This book marks the beginning of Frodo the Hobbit's quest to resolve the question of the Ring of Power which hangs over the fate of Middle Earth like a menacing cloud. I read this book over 40 years ago and it has headed up (together with the others in the trilogy) my list of books to be stranded on a desert island with ever since.
Although the fantasy genre predates The Lord of the Rings, it is no exaggeration to say that Tolkien's books inspired the tsunami of fantasy fiction which is with us even today. More than once, I have read some particularly dreadful specimen of the same and thought to myself that J.R.R. Tolkien has a lot to answer for (tongue-in-cheek) but his genius speaks for itself and is recognized today. When I was in college, stating that The Lord of the Rings was a great work of fiction elicited (from my English professors) stares of incomprehension from some and mild contempt from others. As Norman Cantor has remarked, however, it is the reading public that determines whether a work is great or not and by that standard The Lord of the Rings is now a classic.
Rob Inglis is able to do the series full justice. Not only is he a superb narrator, but he can sing which is important in a work with such an emphasis on songs and music (not always the case.. sometimes I've cringed in sympathetic embarrassment as a narrator, competent in other respects, attempted to sing or chant his/her way through a song with dismal results).
In short, you can't go wrong with this series, particularly if you like stories about quests or knightly adventures. There's very little in the way of boy-girl romance however and no sex so readers who like plenty of that in their fiction may want to look elsewhere.
I love a good alien invasion story and I also love a humorous story; this little gem is both. The little green men featured in this story manage to conquer Earth without firing a shot. The conventional invasion story is not the only thing satirized here; we also get an interesting and occasionally thought-provoking discourse on the nature of reality itself. How do we know what reality is? Is anything real, perhaps we create our own reality, and so forth but all firmly tongue-in-cheek. There is even a little unintentional humor when some people, believing the Martians to be devils, decide that Mars is hell and Venus is heaven (the book was written before the Venera and Mariner 2 expeditions).
Recommended for 1950's sci-fy buffs and people who like off-beat humor.
This story is a classic by one of the genre's old masters. Shirley Jackson's fiction often reflects a preoccupation with themes of alienation; in "The Haunting of Hill House", the shy, socially awkward protagonist Eleanor struggles with finding a place for herself, a home, somewhere to belong. In the past, she served as a caretaker for her sick and not-very-affectionate mother (another character, Luke, informs her with some pathos that he 'never had a mother,' and the reader is left to reflect ironically on Eleanor's mother and suspect that there are worse fates). After her mother's death, she lives with her contemptuous sister and brother-in-law who grudgingly allow her to live with them.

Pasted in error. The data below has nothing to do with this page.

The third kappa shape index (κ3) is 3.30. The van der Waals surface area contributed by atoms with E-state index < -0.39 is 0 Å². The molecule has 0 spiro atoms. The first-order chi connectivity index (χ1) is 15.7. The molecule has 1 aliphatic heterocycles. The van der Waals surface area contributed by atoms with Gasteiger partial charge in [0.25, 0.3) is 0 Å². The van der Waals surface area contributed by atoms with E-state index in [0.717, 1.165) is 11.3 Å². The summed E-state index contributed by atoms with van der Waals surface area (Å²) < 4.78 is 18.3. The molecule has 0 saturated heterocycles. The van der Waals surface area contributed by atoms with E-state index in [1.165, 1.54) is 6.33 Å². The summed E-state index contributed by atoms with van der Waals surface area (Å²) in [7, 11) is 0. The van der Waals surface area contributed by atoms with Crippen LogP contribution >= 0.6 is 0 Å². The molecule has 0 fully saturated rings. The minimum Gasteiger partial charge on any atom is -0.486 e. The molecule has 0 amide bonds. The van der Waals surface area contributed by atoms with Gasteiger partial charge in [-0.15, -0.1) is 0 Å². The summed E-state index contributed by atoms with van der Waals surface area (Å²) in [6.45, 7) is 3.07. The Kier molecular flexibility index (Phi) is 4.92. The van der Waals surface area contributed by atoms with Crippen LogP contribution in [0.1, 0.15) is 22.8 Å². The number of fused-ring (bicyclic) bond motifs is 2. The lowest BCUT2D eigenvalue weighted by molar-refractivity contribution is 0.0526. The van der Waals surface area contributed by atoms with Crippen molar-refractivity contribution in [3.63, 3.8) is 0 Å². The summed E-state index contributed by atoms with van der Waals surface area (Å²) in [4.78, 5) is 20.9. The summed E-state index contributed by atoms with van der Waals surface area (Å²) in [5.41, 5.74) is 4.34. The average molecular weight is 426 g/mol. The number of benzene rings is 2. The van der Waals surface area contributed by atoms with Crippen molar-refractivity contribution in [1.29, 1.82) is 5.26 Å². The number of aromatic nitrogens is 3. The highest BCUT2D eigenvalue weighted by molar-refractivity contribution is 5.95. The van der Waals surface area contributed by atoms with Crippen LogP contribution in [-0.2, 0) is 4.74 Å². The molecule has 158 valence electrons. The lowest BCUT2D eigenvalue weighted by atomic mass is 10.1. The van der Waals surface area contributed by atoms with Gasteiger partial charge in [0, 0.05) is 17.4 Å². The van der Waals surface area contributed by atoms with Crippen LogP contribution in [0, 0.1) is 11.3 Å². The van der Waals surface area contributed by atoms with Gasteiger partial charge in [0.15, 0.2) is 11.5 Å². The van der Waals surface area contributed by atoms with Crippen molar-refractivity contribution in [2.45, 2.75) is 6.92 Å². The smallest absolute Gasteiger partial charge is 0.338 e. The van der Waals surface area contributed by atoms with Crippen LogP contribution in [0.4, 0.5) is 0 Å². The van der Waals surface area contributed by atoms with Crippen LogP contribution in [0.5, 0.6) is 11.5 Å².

Eleanor's sojourn at Hill House is the great adventure of her life and her unspoken wish is to find somewhere (and someone) with whom to belong. Unfortunately, Eleanor finds herself among a motley lot of oblivious or self-centered characters. The only one who really seems to want her is Hill House itself...
Think of this book as one of those Sci-Fi B movies you used to watch on afternoon television (or still watch on Netflix). An alien plant lands on earth and wants to...harvest...everything. Throw in some Appalachian good ol' boys, a psych professor with ESP and various other assorted odd balls and, well, 'nuff said about the story. Don't expect it to be logical or make sense, just go with it, and it's a pretty good time, even if the dialogue (read out loud) is often cringe-worthy/unintentionally funny. Although, who knows, the author clearly didn't intend the story to be taken seriously so perhaps the humor is intentional.
The narrator does a competent job with the story although his depiction of women's voices leaves something to be desired. Still, I imagine it is difficult to simulate a female voice if you're male and visa versa.
All in all, a good time to be had for lovers of science fiction B movies but if you like more realistic or thought-provoking science fiction (or horror, this one does overlap the boundaries), you might want to choose another title.
This is the funniest book I have listened to since the halcyon days of S.J. Perelman.
Initially I was listening to the book as I walked around the neighborhood but stopped as I feared the spectacle of a middle-aged woman alternately laughing and crying (to herself, apparently) might attract unfavorable attention, i.e., the men in little white coats.